|'Are you for real?' Della meets Buster in Oxford|
A sharp turn to Starboard off the River Thames moves DB onto Sheepwash Channel and it is not long before we turn sharp to Port and enter our first lock on the narrow Oxford Canal. The narrowness of the ‘Cut’ is a mind swerve after the wide R. Thames. It is a timely reminder that a passing Narrowboat is not out to do a ‘hit and run’. Boat ropes need to be tied effectively with a holding the Bow, and a gunwhale rope closer to stern and a stern rope with the latter two coming in at an angle so when the boat responds to passing traffic the lurch is buffered. Is that a full and general description? Our first night moored near Aristotle Bridge was a bit rock ‘n roll with DB moving every time a boat went past. The ropes were sorted out before the heavy rain fell and we stayed another night thinking fair weather, be fair and let the sun come out again.
|Leaving Aristotle mooring|
It was still patchy rain when we moved on, the next day, but the promise of skies clearing gave us hope. Will it be the promised Indian summer? We went slowly past the motley bunch of boats in the Agenda 21 moorings. I know I sound snotty or is it snooty with my choice of word for textured green rusting ‘eye candy’. Then there were the locked lift bridges that needed the BW key to set them free. At least these ones were user friendly to lift.
We were getting close to Thrupp, and I thought I had sussed out with Google how to get to the Sainsburys Supermarket in Kidlington. We moored at the water point and I took off with my trolley, in tow, only to remember that it was not Sainsburys but a mini local Co-op, I have visited before. We cover a lot of miles with our lifestyle and it is fun, on one hand having fresh pastures, but it is frustrating when the memory gets cloudy and I beat myself up. The friendly Co-op, helpfully, told me that Sainsburys was a good ½ hour walk away. I had a fleeting look on the Co-op reduced priced goods shelf and thought ‘blow Sainsburys I can get enough to fill my trolley here and get back to DB for a late lunch rather than waste 2 hours getting to Sainsburys and the rest!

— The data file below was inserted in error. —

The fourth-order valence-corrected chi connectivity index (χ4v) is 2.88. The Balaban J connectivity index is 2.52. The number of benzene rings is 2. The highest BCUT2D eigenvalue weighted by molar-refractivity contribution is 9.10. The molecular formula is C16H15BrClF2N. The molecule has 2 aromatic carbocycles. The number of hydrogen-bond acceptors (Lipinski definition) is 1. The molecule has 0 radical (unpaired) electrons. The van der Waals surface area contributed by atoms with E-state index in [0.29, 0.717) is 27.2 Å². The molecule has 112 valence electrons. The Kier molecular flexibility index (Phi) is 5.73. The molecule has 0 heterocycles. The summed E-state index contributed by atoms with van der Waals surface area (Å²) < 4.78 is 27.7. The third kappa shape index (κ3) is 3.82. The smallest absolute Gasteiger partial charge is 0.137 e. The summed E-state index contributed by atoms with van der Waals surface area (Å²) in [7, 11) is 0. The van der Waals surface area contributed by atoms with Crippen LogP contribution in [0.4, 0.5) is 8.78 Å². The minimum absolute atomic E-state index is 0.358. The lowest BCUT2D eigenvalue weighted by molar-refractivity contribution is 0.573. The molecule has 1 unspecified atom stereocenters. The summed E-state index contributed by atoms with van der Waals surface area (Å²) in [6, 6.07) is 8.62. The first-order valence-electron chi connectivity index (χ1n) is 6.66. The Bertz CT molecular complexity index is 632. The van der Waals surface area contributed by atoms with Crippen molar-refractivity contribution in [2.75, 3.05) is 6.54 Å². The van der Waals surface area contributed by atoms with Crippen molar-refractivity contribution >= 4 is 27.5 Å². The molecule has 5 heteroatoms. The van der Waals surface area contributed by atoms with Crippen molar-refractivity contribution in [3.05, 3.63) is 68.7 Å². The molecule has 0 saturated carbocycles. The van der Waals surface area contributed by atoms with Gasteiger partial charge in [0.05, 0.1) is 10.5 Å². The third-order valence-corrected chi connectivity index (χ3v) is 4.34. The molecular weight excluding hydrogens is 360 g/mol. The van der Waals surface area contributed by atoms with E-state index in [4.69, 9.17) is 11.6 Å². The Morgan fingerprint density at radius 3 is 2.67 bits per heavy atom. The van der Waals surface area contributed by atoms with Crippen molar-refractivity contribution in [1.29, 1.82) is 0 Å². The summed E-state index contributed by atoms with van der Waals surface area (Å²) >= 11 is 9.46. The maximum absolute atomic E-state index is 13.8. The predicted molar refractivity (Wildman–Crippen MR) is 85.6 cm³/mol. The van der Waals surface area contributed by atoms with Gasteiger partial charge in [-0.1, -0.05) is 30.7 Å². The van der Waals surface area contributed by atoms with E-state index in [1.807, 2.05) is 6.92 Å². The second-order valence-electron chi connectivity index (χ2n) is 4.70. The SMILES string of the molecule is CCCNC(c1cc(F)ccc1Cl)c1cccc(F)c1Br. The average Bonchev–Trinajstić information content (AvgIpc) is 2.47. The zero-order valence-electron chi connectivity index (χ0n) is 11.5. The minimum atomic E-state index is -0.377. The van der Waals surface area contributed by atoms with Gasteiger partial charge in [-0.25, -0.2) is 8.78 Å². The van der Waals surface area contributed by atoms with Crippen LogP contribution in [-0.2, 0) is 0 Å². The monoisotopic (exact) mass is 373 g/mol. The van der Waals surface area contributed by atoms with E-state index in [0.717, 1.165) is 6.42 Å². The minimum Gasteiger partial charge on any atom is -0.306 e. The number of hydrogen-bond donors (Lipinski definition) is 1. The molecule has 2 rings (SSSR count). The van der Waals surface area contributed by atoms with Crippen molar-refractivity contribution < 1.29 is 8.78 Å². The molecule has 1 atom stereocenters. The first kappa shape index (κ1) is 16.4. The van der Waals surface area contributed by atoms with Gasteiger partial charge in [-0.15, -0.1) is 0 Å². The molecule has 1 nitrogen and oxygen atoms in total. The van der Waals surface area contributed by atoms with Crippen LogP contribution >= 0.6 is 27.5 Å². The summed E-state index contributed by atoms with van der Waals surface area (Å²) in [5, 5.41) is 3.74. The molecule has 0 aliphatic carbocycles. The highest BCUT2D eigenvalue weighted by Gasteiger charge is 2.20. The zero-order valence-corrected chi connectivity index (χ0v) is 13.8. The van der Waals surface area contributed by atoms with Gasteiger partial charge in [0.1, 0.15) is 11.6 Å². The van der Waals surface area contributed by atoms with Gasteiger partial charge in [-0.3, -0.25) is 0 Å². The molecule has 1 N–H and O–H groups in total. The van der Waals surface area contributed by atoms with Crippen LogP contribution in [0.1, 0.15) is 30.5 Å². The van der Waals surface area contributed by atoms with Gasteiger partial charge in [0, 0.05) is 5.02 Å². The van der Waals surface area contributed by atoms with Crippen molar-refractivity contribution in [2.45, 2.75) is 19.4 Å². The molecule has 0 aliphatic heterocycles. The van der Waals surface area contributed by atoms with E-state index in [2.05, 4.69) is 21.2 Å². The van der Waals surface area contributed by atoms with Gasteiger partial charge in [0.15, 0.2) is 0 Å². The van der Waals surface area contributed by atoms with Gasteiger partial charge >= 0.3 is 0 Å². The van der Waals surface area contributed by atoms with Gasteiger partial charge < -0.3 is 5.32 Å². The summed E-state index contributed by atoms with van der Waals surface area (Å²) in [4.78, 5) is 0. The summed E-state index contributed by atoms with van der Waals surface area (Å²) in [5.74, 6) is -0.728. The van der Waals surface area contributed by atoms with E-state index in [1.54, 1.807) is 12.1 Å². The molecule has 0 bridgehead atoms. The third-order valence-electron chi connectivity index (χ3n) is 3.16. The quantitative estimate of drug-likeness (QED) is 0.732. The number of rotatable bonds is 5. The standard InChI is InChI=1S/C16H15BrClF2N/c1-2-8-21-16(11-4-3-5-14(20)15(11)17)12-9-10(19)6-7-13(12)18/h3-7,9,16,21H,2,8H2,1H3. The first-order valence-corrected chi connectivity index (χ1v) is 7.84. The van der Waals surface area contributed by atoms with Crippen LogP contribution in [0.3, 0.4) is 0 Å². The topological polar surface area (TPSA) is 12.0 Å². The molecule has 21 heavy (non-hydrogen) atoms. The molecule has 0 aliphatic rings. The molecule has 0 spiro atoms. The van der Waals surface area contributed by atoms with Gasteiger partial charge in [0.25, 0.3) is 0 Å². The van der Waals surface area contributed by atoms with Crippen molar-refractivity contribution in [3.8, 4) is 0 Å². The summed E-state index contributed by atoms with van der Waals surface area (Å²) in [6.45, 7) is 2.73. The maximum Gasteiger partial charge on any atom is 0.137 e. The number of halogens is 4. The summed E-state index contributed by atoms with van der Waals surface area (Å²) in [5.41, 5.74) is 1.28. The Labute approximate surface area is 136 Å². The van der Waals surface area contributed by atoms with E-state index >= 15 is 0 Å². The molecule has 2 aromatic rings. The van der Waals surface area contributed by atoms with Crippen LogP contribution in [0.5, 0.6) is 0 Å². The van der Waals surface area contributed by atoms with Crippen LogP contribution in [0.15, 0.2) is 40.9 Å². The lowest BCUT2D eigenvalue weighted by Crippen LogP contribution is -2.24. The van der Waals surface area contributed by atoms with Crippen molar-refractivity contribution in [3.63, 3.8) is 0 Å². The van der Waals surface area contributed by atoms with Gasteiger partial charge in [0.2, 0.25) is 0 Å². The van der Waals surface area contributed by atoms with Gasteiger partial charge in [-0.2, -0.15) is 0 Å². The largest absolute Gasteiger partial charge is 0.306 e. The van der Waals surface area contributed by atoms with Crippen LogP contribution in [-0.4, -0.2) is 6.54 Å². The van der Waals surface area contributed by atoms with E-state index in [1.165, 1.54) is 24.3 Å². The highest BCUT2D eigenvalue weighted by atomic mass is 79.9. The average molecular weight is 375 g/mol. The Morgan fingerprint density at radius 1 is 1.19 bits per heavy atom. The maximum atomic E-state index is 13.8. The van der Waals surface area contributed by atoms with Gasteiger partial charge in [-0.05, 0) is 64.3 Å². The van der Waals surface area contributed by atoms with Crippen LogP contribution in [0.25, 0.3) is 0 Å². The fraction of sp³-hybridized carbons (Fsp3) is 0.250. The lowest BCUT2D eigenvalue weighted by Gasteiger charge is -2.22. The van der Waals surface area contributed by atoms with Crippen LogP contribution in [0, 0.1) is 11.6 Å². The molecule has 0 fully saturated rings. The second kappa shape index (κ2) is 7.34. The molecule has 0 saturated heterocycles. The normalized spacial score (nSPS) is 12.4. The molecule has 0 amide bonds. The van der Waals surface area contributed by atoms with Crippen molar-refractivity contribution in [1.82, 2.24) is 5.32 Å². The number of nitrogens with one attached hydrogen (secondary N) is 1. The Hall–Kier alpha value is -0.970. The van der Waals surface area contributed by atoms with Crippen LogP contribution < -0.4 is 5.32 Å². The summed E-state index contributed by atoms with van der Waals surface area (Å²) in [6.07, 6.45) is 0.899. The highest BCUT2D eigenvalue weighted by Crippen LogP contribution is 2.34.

After lunch and with the water tank replete, Della and I walked the towpath in the direction of our next Lift Bridge in Thrupp. I noticed the vacant visitor’s moorings before the bridge and an attractive warm sun was shining in the late afternoon. As DB got closer I flapped my arm pointing my finger at the mooring to Chris who was nearing on DB. This was a perfect spot to end our day.
Next day, the autumn sun shone and the automated key operated Thrupp lift-bridge was a boon as the following manual lift bridges became complicated. I’m 1.7m tall the same as 5’6’’. I could just reach and grab the short metal chain on the manual lift bridges. To pull on the chain which will raise the bridge was too much of a struggle for me. I think the bridge balance was nonexistent and I kept dropping the bridge. Safety is paramount and it would have wiped out Chris and Della if I had lost my grip with DB passing by. The only solution was for Chris to raise the bridge and for me to steer DB. Chris was able to get the bridge arm to ground level and then sit on it which kept it down.